When thousands of devices need to have information polled from numerous subsystems on various minute intervals, latency on the receiving of the information adds a level of complexity to the polling software, and highly threaded CPU's with a well written OS reward the programmer for their work.
It was not that long ago when Solaris was updated to manage processes in the millions, when those processes could have dozens, hundreds, or thousands of threads apiece.
In the Network Management arena, we welcome these high-throughput workhorses!
Monday, February 8, 2010
IBM Power 7 and eDRAM Cache
Welcome IBM to the world of 64 Bit Octal-Core Computing!
On February 8th, 2010, Timothy Prickett Morgan wrote about the IBM Power 7 chip launch in The Register, "Sparc T 64-threaded T2 and T2+... quad-core, eight-threaded Tukwilas... the Power7 chip has 32 threads"'
It is nice to see the trail which first generation OpenSPARC T1 had blazed with 32 threads is being followed by IBM Power and Intel Itanium, both applying different technology to compete with Sun's second and second and third generation 64 threaded OpenSPARC processors.
Possible Architecture Trade-offs to eDRAM in Cache
Timothy Prickett Morgan also wrote, "The effect of this eDRAM on the Power7 design, and its performance, is two-fold. First, by adding the L3 cache onto the chip..."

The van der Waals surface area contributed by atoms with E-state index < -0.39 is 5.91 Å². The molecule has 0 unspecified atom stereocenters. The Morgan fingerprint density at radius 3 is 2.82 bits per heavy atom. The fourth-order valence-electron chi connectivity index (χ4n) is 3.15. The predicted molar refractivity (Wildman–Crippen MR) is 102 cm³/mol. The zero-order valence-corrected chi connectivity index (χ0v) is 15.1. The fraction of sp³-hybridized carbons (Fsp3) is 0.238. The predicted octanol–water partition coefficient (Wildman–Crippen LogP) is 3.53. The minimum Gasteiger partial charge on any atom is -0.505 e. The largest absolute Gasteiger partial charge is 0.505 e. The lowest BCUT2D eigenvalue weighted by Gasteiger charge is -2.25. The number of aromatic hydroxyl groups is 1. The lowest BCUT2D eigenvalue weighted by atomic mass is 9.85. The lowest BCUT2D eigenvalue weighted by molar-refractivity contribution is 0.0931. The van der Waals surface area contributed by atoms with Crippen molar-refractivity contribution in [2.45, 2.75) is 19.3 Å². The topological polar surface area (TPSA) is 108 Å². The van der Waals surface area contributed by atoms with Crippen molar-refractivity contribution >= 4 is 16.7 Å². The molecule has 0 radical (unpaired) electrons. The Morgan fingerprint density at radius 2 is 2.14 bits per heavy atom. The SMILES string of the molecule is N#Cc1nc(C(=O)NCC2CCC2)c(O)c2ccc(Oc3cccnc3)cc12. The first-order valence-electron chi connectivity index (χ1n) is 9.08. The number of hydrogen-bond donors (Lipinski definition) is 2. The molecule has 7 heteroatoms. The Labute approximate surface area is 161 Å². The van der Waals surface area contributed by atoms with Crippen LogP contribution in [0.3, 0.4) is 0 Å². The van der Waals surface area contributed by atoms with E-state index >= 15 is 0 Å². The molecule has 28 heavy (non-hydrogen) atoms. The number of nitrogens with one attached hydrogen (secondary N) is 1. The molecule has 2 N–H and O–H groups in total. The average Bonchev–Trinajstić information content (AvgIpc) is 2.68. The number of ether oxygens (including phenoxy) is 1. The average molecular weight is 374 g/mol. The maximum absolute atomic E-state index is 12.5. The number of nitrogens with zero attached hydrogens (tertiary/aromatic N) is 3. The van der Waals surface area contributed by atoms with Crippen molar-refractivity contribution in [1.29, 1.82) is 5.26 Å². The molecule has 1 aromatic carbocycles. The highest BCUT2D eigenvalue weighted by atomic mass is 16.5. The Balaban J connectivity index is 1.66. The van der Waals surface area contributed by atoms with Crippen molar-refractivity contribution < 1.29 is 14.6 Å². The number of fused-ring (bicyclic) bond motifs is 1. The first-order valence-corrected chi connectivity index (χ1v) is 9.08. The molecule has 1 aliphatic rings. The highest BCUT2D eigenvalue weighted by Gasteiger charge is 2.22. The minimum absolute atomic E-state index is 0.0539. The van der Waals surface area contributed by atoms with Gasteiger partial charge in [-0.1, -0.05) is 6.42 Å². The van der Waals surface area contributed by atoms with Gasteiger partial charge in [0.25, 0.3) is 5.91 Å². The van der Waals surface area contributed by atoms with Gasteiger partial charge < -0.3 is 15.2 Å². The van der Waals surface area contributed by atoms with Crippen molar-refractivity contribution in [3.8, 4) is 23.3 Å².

The use of embedded DRAM, to reduce transistors, squeeze more cores, and reduce latency was a great idea, even with the refresh logic added onto the chip!
Every benefit comes with a drawbacks. The discourse on possible trade-offs have been silent, which confuses me from the media.
The use of Static RAM has been traditionally beneficial to the chip manufacturers, since they could get fast and regular access to the memory cells, without having to wait for a slow refresh signal to propagate across the RAM. It is interesting that no one (and I mean NO ONE) is talking about the impact of performance for the CPU cores needing to wait for refresh on the eDRAM.
I wonder what the ratio of performance hit to reduction in latency was in moving to eDRAM?
Multi-Ported Static RAM allows for fast (simultaneous) access from multiple cores into cache. With multi-process heavy workloads, where data in the cache may not be simultaneously accessed from different cores or hardware strands, eDRAM may be a good fit. With software multi-threaded heavy workloads, where the data in the cache will be accessed simultaneously by multiple cores and hardware strands, eDRAM may suffer in comparison to multi-ported SDRAM due to excessive inefficient re-loads from main memory and inefficient sharing.
I wonder what the ratio of benefit to performance hit in throughput for moving to eDRAM was in comparison under various real-world workloads where multi-threaded applications need to share the instructions & data in the cache?
I wonder if the performance of eDRAM will be as linear as SDRAM, as the processors get loaded up? (This reminds me of the Intel 50MHz 80486 vs Intel 66Mhz (33MHz bus) 80486 tradeoff from years past...)
Connection to Network Management